A blind pursuit of truth is not necessarily a value. It attempts to elevate truth to the position of an ultimate goal or end. In Galt's Speech:

"Truth is the recognition of reality; reason, man's only means of knowledge, is his only standard of truth."

And later:

"A rational process is a moral process. You may make an error at any step of it, with nothing to protect you but your own severity, or you may try to cheat, to fake the evidence and evade the effort of the quest—but if devotion to truth is the hallmark of morality, then there is no greater, nobler, more heroic form of devotion than the act of a man who assumes the responsibility of thinking."

Truth does not differentiate between sad and glad, or despair and happiness. From an inductive standpoint, truth serves as a step or rung in a staircase or ladder to climb. Suffice it to say, truth cannot be a series of means going off into an infinite progression toward a nonexistent end.

One more edifice along this line of reasoning:

In answer to those philosophers who claim that no relation can be established between ultimate ends or values and the facts of reality, let me stress that the fact that living entities exist and function necessitates the existence of values and of an ultimate value which for any given living entity is its own life. Thus the validation of value judgments is to be achieved by reference to the facts of reality. The fact that a living entity is, determines what it ought to do. So much for the issue of the relation between “is” and “ought.”

This is where "such a truth is a clearly a disvalue" sticks in my "proverbial" craw.

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For me, Truth is a value higher than pleasure, love, happiness, and even life itself. So I am perfectly happy to accept the limits of my existence, such as the inevitability of death.

Edited by SpookyKitty

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7 hours ago, dream_weaver said:

Truth does not differentiate between sad and glad, or despair and happiness.

This is poorly worded.

Truth as such, is not sad and glad or despair and happiness, rather it is our evaluation of a particular truth that determines that status. Yet it can still serve as part of the integrating process. A particular truth may make me sad, but still serve its role in the process of non-contradictory identification.

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Peikoff's UO lecture address the question: is ignorance bliss.

There are many examples one can come up with where ignorance seems to be bliss.

The fact of death has never given me any sadness or fear. Even when I understood just a little of Rand, her comment about her not dying, but the world dying struck a note in me. Yes, I know the formulation is more poetic than exact; but it is how I've always felt from as long as I remember.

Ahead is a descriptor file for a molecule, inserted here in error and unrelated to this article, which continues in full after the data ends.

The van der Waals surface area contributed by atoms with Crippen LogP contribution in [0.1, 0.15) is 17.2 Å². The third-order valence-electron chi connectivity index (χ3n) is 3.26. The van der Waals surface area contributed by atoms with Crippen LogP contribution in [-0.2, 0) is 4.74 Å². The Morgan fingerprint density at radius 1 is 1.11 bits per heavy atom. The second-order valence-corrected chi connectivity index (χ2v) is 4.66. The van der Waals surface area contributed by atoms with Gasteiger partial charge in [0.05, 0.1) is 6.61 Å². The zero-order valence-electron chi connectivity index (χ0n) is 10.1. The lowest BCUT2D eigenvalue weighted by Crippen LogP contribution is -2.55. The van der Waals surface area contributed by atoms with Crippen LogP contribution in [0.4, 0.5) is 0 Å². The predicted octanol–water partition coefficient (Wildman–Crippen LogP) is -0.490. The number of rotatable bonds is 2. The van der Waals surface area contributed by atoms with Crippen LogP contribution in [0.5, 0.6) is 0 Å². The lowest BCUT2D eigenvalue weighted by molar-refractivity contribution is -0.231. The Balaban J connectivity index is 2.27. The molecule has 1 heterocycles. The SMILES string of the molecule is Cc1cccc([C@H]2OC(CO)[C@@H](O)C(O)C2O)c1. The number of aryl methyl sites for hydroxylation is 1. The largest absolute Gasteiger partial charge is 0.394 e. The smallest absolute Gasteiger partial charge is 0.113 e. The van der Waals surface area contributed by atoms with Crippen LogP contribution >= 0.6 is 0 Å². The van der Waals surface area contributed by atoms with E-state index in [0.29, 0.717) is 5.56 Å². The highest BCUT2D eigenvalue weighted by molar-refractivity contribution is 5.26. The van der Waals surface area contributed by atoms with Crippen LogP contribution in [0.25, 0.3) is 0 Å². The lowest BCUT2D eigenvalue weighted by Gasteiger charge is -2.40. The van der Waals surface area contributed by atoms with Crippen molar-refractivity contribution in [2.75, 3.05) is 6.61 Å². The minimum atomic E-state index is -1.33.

Still, if it did, I cannot comprehend the idea of evading it. How does one do that? Introspecting, it seems to be an impossibility. Maybe one can engage in a conscious repression until it becomes an unconscious repression? I don't know if that's possible. If it is, I wonder what side-effects it would have.

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This is a breathtaking post.

I've been struggling with how to respond to it appropriately, because I think that there is something in its self-reflective honesty and genuineness that should be more applauded than questioned or argued with. I think the sum of it argues for the great value of truth, even while proclaiming that there are truths which are a disvalue (or a single one), and if this is where Objectivist dialogue were headed -- with greater introspection, discussion and reporting of inner struggle (even, or especially, when it fails to present us as faultless paragons of reason) -- I believe that the community would benefit, as a whole, and each of us individually.

As to the specific suggestion of Objectivist Deism, I don't know that I would be critical of the adoption of the single belief in an afterlife, as such -- if I thought it could be accomplished without doing greater overall damage to one's beliefs. Because it seems to me that the single belief will need something like a support structure, if it is truly to be integrated (such that one could say, in anything like an "honest" manner, "I believe this"). Though I believe myself capable of evasion (as humans are, of their nature), I don't believe myself capable of willing myself to a particular evasion; or if I'm capable of that, I don't know how to achieve it, and again, I don't know how I could achieve it in reality without doing greater damage overall to my capacity to think in an honest manner.